Introduction: Patients receiving in-center hemodialysis are extremely vulnerable to COVID-19. It is unclear if routine screening of asymptomatic hemodialysis patients is an effective strategy to prevent COVID-19 outbreaks within the dialysis unit. Methods: We conducted a retrospective analysis of in-center hemodialysis patients who underwent bimonthly COVID-19 rapid antigen test screening from February 15th to December 26th, 2021. Nasal rapid antigen testing was performed in all asymptomatic patients. All rapid antigen-positive tests were confirmed by RT-PCR nasopharyngeal swab. Besides universal rapid antigen screening, RT-PCR testing was conducted in all symptomatic patients and contacts of COVID-19 subjects. Results: Overall, 4079 rapid antigen tests were performed in 277 hemodialysis patients on chronic hemodialysis with a mean age of 68.4 ± 14.6 years. Thirty-eight (0.9%) rapid antigen tests resulted positive. Only five (13.8%) positive-rapid antigen tests were also positive by RT-PCR testing. During the same period, 219 patients regularly screened by rapid antigen tests bimonthly underwent 442 RT-PCR nasopharyngeal swabs for clinical reasons. RT-PCR testing yielded a positive result in 13 (5.9%) patients. The time elapsed between PCR and the negative-rapid antigen test was 7.7 ± 4.6 days (range 1.8-13.9 days). At the end of the follow-up, 6.4% of the population on in-center hemodialysis contracted COVID-19, and routine rapid antigen tests detected only 5 out of 18 (27.7%) COVID-19 cases. No outbreaks of COVID-19 were identified within the dialysis unit. Conclusion: Bimonthly rapid antigen screening led to the early diagnosis of COVID-19 in less than one-third of cases. The short incubation period of the new SARS-CoV-2 variants makes bimonthly test screening inadequate for an early diagnosis of COVID-19. More frequent tests are probably necessary to improve the utility of COVID-19 nasal rapid antigen test in patients on hemodialysis.

5.
Intensive Care Med ; 48(6): 706-713, 2022 06.
Article in English | MEDLINE | ID: covidwho-1899124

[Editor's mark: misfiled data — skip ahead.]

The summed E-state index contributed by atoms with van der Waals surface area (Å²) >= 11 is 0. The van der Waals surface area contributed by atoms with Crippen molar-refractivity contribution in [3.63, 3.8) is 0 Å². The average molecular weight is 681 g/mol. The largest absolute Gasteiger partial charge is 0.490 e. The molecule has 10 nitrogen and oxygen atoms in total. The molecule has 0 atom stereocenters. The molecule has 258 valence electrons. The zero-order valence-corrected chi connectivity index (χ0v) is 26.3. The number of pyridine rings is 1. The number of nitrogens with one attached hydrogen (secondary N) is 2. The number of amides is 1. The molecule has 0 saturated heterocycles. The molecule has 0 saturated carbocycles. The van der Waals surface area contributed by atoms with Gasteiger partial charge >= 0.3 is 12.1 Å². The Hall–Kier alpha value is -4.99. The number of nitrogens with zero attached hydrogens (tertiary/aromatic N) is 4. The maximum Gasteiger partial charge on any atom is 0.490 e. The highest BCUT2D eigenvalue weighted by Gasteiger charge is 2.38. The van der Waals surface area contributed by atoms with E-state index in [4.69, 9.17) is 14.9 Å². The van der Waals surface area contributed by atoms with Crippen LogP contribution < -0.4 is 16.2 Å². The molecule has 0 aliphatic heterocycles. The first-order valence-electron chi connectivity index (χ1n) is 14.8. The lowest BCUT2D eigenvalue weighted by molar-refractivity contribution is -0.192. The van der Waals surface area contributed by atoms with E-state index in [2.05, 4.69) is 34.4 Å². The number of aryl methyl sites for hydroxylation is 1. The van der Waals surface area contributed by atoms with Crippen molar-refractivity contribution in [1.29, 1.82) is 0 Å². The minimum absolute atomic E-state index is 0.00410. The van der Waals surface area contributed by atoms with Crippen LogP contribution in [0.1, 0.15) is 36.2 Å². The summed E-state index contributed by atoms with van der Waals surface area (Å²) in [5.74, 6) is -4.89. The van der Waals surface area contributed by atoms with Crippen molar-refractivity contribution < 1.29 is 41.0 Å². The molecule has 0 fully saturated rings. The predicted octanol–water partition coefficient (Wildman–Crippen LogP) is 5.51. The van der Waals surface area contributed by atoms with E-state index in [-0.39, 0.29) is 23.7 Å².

ABSTRACT

PURPOSE: Cytomegalovirus (CMV) reactivation in immunocompetent critically ill patients is common and relates to a worsening outcome. In this large observational study, we evaluated the incidence and the risk factors associated with CMV reactivation and its effects on mortality in a large cohort of patients affected by coronavirus disease 2019 (COVID-19) admitted to the intensive care unit (ICU). METHODS: Consecutive patients with confirmed SARS-CoV-2 infection and acute respiratory distress syndrome admitted to three ICUs from February 2020 to July 2021 were included. The patients were screened at ICU admission and once or twice per week for quantitative CMV-DNAemia in the blood. The risk factors associated with CMV blood reactivation and its association with mortality were estimated by adjusted Cox proportional hazards regression models. RESULTS: CMV blood reactivation was observed in 88 patients (20.4%) of the 431 patients studied. Simplified Acute Physiology Score (SAPS) II score (HR 1031, 95% CI 1010-1053, p = 0.006), platelet count (HR 0.0996, 95% CI 0.993-0.999, p = 0.004), invasive mechanical ventilation (HR 2611, 95% CI 1223-5571, p = 0.013) and secondary bacterial infection (HR 5041; 95% CI 2852-8911, p < 0.0001) during ICU stay were related to CMV reactivation. Hospital mortality was higher in patients with (67.0%) than in patients without (24.5%) CMV reactivation but the adjusted analysis did not confirm this association (HR 1141, 95% CI 0.757-1721, p = 0.528). CONCLUSION: The severity of illness and the occurrence of secondary bacterial infections were associated with an increased risk of CMV blood reactivation, which, however, does not seem to influence the outcome of COVID-19 ICU patients independently.